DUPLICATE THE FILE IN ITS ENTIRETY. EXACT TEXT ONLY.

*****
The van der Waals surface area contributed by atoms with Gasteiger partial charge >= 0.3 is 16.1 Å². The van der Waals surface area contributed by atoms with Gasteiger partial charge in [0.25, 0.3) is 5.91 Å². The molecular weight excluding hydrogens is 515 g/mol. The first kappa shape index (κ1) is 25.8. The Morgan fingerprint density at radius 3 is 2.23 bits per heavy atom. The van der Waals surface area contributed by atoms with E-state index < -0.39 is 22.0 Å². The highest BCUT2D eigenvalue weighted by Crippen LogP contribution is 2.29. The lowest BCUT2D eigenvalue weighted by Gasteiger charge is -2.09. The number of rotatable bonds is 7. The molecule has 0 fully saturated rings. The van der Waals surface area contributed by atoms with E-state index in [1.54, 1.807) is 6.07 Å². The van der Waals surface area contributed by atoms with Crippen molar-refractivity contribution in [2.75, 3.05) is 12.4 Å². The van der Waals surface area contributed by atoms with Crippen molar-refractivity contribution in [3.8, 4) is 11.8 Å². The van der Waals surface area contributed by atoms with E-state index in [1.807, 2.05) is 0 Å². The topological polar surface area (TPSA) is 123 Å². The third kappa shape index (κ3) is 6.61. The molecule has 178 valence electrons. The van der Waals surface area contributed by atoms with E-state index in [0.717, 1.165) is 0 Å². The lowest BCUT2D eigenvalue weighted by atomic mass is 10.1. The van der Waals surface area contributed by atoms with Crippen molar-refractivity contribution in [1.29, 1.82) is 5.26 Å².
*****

The van der Waals surface area contributed by atoms with Gasteiger partial charge >= 0.3 is 16.1 Å². The van der Waals surface area contributed by atoms with Gasteiger partial charge in [0.25, 0.3) is 5.91 Å². The molecular weight excluding hydrogens is 515 g/mol. The first kappa shape index (κ1) is 25.8. The Morgan fingerprint density at radius 3 is 2.23 bits per heavy atom. The van der Waals surface area contributed by atoms with E-state index < -0.39 is 22.0 Å². The highest BCUT2D eigenvalue weighted by Crippen LogP contribution is 2.29. The lowest BCUT2D eigenvalue weighted by Gasteiger charge is -2.09. The number of rotatable bonds is 7. The molecule has 0 fully saturated rings. The van der Waals surface area contributed by atoms with E-state index in [1.54, 1.807) is 6.07 Å². The van der Waals surface area contributed by atoms with Crippen molar-refractivity contribution in [2.75, 3.05) is 12.4 Å². The van der Waals surface area contributed by atoms with Crippen molar-refractivity contribution in [3.8, 4) is 11.8 Å². The van der Waals surface area contributed by atoms with E-state index in [1.807, 2.05) is 0 Å². The topological polar surface area (TPSA) is 123 Å². The third kappa shape index (κ3) is 6.61. The molecule has 178 valence electrons. The van der Waals surface area contributed by atoms with E-state index in [0.717, 1.165) is 0 Å². The lowest BCUT2D eigenvalue weighted by atomic mass is 10.1. The van der Waals surface area contributed by atoms with Crippen molar-refractivity contribution in [1.29, 1.82) is 5.26 Å².